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  1. #1
    rkiebs is offline I'm new here!
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    Default Sharpening for Printing - Help?!

    I am an enthusiast trying to get more serious about photography, and I need some help with post-processing for print.

    I am using Lightroom 3 and have been using Nik software as well. My question concerns how much to sharpen for printing. Lightroom has an embedded sharpening tool, I have Nik Sharpen, and then when I export a picture as a JPEG for printing (I do not have my own printer yet), Liightroom asks for further sharpening (based on the kind of print I want). Which do I use??

    I tried to print a couple of photos (8x10) taken with my Canon D30; the photos in Lightroom looked great (sharpened with Nik Sharpen), and when I exported as a JPEG, I selected normal sharpening for glossy. When I got the picture back, it was overly sharpened and didn't look good.

    What techniques do you use to sharpening your pictures (workflow techniques)? I could figure it out with trial-and-error, but it would be costly and time-consuming...help!

    Sorry for the long question and thanks in advance for the help!

  2. #2
    teaking's Avatar
    teaking is offline dPS Forum Member
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    Print sharpening is device dependant so its hard to give exact figures, in general you should have an image on screen that looks over sharpened. Usualy for print sharpening your viewing at around 50% but these are just general rules.

    The below are some notes I have taken from around the web when I was looking into the same thing, please be aware this is only advice and I have not tested this and it is not my own work but it may be helpful

    The rule of thumb I use (one that has held up well under a good deal of empirical testing) is to aim for a sharpening halo that's somewhere between 1/50th and 1/100th of an inch in width -- the thinking being that at normal viewing distances it's too small to see as an actual halo. It follows that output sharpening must be done at final output resolution.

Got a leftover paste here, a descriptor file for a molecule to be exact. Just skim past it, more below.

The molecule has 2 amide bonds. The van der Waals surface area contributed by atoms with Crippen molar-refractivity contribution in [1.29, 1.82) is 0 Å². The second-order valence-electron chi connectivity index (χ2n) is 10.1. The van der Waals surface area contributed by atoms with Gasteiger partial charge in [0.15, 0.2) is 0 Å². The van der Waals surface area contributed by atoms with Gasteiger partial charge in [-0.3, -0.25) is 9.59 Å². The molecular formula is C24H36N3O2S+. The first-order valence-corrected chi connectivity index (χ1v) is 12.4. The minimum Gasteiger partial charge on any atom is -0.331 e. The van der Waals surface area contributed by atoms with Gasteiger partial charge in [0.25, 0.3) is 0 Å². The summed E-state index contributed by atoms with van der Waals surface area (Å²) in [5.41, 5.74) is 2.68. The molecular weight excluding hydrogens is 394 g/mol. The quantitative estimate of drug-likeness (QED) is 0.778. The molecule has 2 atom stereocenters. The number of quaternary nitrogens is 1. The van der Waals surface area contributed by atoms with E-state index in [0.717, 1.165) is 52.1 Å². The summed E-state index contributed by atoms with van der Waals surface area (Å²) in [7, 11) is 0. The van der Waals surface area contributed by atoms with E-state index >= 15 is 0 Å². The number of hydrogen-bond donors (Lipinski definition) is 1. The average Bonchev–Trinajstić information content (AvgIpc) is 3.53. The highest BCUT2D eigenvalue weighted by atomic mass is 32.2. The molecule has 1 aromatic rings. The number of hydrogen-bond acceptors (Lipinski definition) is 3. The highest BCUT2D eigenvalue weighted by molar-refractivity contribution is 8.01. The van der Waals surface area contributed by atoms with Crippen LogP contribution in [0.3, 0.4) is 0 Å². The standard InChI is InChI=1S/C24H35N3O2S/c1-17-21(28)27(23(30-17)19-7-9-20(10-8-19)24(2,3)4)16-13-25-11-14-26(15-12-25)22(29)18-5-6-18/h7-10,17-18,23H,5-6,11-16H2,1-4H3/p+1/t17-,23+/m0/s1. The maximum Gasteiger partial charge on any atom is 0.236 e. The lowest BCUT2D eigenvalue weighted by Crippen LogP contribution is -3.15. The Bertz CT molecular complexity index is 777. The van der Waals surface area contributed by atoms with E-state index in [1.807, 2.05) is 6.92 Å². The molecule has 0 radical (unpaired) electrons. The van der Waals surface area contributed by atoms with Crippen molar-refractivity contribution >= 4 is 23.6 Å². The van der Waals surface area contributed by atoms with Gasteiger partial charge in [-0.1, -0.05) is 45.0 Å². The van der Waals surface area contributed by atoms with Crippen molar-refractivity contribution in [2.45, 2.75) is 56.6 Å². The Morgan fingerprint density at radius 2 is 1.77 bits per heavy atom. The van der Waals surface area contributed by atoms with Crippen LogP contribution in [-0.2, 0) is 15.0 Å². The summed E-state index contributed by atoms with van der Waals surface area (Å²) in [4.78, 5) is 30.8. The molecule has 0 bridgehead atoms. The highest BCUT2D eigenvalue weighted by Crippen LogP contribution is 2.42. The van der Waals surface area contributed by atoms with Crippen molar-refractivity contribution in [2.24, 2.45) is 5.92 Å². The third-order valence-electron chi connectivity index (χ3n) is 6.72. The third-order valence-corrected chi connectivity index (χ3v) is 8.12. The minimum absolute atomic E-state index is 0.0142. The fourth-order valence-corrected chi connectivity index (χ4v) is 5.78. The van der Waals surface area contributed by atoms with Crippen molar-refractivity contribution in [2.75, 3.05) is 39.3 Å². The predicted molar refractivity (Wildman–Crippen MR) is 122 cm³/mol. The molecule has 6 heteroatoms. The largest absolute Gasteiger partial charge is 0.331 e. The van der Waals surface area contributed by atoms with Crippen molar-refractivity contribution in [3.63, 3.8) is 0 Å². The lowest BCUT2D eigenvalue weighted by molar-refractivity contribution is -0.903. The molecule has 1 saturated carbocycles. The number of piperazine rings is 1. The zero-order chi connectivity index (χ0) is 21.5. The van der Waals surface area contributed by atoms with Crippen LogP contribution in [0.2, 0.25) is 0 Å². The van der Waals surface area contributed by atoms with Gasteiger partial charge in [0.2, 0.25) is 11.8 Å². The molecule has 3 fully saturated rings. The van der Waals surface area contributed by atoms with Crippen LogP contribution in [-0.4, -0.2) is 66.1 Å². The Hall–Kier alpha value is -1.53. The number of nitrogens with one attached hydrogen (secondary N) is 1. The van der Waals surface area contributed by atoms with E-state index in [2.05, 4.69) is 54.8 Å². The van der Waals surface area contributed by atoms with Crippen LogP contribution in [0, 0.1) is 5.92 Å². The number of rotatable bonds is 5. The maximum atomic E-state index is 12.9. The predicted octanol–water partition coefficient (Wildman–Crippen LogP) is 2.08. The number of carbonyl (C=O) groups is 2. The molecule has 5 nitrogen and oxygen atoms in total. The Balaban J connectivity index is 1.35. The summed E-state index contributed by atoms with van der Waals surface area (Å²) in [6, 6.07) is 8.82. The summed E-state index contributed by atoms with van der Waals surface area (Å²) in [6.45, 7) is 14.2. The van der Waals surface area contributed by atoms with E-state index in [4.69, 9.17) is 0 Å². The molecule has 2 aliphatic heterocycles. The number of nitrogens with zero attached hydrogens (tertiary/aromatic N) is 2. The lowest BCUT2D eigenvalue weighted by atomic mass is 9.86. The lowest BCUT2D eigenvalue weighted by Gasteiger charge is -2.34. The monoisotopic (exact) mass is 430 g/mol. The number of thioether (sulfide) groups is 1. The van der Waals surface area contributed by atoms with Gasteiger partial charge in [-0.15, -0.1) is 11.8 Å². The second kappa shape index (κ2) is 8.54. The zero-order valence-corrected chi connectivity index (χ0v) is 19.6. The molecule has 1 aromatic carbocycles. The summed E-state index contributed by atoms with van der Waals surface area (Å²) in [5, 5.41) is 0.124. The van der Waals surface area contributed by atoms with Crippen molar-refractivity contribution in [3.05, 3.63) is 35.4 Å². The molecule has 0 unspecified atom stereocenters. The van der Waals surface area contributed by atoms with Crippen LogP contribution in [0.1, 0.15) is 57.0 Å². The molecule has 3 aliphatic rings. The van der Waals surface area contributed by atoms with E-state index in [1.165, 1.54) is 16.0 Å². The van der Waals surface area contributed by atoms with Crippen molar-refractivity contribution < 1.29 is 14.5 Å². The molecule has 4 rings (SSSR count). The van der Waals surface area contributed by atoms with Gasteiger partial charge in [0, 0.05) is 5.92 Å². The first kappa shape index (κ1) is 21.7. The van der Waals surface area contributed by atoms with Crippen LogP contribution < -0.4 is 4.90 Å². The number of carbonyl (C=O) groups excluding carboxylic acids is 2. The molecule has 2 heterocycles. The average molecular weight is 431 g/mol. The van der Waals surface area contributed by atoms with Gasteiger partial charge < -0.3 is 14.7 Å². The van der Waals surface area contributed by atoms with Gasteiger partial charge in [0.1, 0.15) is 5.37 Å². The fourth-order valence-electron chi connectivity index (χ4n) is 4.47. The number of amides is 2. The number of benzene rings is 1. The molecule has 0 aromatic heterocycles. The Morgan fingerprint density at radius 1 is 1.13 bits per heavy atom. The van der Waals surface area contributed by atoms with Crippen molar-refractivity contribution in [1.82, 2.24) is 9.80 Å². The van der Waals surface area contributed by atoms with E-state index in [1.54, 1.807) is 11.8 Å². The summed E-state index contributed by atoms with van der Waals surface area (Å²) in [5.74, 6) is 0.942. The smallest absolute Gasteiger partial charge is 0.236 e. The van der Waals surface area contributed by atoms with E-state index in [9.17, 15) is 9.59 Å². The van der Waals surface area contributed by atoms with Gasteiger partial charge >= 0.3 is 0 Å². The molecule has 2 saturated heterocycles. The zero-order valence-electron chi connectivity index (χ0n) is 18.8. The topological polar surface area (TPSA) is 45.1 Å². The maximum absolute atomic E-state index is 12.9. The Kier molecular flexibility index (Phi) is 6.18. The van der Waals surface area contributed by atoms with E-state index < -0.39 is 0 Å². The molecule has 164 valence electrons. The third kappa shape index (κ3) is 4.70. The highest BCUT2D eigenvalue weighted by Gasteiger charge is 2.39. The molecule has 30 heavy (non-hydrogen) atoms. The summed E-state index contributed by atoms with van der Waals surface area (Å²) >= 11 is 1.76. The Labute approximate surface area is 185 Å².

To accomplish this, you need to know the output size and resolution, and the way in which the output device converts the pixels into marks on paper. For example, if you're printing to an inkjet printer at 300 ppi, you want to create a sharpening halo that's about 3 pixels wide. If you're printing to a halftone printer such as a press, using a 266-ppi file and a 133-line screen, you need a halo that's at least 4 pixels wide, because each halftone dot is made up of four pixels, and you may well be rewarded if you make the halo 5 or 6 pixels wide. Output sharpening doesn't require any complex masking -- all the image-specific local concerns have already been addressed in the capture and creative sharpens -- so the output sharpening can be applied globally.

    Needless to say (but I'll say it anyway), the result looks pretty ugly on screen when viewed at an Actual Pixels zoom level. You can make better judgments about output sharpening by viewing at 50% or even 25% (avoid the "odd" percentages like 66.6% because Photoshop applies heavy antialiasing to those views) If you follow the above-mentioned formula, keeping the haloes to between 1/50th and 1/100th of an inch on the final output, the results will look good.

    For single stage output sharpening, the principle is generally to use a larger radius to give a more overall image sharpen and to compensate for image re-sizing that may have been done since the capture sharpening.

    It is normal to set the radius first as this is determined by the intended use and the image itself. For a detailed image to be used in a book or glossy magazine where close viewing is likely, the radius should be in the region of 0.7 to 1 pixel, with an amount of around 350%. For newsprint, this is more likely to be 0.9 - 1.2 pixels because of the coarser printing dot.
    Images used for larger display, posters or billboards will require a radius in the region of 1.5 - 3.5 pixels or more. This is because the resolution of the printer will be much lower and the viewing distance will be significantly greater. Thresholds for these settings have to be judged on an image-by-image basis depending on content and image noise.
    You cant fool all of the people all of the time, some of the time all of the people will some of time but not all of the time as some of the time all of the people will some of the time but all of the people will not all of the time !!

  3. #3
    rkiebs is offline I'm new here!
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    Default More info if able

    Teaking - Thanks for your post...the info will certainly help me better adjust the sharpening in the future. However, I also need help with using multiple sharpening tools for output to print. If I sharpen my pictures in Lightroom/Nik, should I sharpen them again when I export the files as JPEGs from Lightroom (when selecting export from Lightroom, the program asks for additional sharpening based on the print), or will that overly sharpen the images?

    Thanks!

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